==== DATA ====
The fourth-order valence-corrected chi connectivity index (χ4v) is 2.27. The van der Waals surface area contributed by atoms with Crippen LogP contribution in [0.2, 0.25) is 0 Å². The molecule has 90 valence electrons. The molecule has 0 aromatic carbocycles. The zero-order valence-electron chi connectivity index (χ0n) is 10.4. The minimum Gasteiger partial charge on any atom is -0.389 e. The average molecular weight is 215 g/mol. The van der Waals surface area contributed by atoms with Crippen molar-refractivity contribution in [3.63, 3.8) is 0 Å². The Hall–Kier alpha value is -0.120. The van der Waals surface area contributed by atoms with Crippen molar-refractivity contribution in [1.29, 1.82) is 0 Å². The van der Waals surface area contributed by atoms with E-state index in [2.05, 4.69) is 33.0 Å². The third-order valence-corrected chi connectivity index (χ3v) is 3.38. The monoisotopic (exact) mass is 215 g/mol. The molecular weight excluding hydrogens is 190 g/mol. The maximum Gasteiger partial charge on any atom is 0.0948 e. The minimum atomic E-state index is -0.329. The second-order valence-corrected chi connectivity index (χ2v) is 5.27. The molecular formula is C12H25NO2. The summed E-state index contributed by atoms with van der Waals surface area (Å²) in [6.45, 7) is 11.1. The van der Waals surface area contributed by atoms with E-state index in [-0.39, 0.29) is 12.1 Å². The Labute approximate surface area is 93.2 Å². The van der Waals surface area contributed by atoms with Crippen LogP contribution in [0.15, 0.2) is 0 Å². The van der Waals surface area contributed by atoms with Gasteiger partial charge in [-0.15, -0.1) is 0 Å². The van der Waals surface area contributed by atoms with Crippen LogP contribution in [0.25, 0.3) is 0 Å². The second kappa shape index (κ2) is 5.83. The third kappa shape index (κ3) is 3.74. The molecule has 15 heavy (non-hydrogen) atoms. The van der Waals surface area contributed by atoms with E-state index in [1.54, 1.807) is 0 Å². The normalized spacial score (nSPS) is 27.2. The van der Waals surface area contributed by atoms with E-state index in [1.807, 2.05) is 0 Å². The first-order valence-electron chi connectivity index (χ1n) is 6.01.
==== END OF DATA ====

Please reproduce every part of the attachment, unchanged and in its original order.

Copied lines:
The fourth-order valence-corrected chi connectivity index (χ4v) is 2.27. The van der Waals surface area contributed by atoms with Crippen LogP contribution in [0.2, 0.25) is 0 Å². The molecule has 90 valence electrons. The molecule has 0 aromatic carbocycles. The zero-order valence-electron chi connectivity index (χ0n) is 10.4. The minimum Gasteiger partial charge on any atom is -0.389 e. The average molecular weight is 215 g/mol. The van der Waals surface area contributed by atoms with Crippen molar-refractivity contribution in [3.63, 3.8) is 0 Å². The Hall–Kier alpha value is -0.120. The van der Waals surface area contributed by atoms with Crippen molar-refractivity contribution in [1.29, 1.82) is 0 Å². The van der Waals surface area contributed by atoms with E-state index in [2.05, 4.69) is 33.0 Å². The third-order valence-corrected chi connectivity index (χ3v) is 3.38. The monoisotopic (exact) mass is 215 g/mol. The molecular weight excluding hydrogens is 190 g/mol. The maximum Gasteiger partial charge on any atom is 0.0948 e. The minimum atomic E-state index is -0.329. The second-order valence-corrected chi connectivity index (χ2v) is 5.27. The molecular formula is C12H25NO2. The summed E-state index contributed by atoms with van der Waals surface area (Å²) in [6.45, 7) is 11.1. The van der Waals surface area contributed by atoms with E-state index in [-0.39, 0.29) is 12.1 Å². The Labute approximate surface area is 93.2 Å². The van der Waals surface area contributed by atoms with Crippen LogP contribution in [0.15, 0.2) is 0 Å². The van der Waals surface area contributed by atoms with Gasteiger partial charge in [-0.15, -0.1) is 0 Å². The van der Waals surface area contributed by atoms with Crippen LogP contribution in [0.25, 0.3) is 0 Å². The second kappa shape index (κ2) is 5.83. The third kappa shape index (κ3) is 3.74. The molecule has 15 heavy (non-hydrogen) atoms. The van der Waals surface area contributed by atoms with E-state index in [1.54, 1.807) is 0 Å². The normalized spacial score (nSPS) is 27.2. The van der Waals surface area contributed by atoms with E-state index in [1.807, 2.05) is 0 Å². The first-order valence-electron chi connectivity index (χ1n) is 6.01.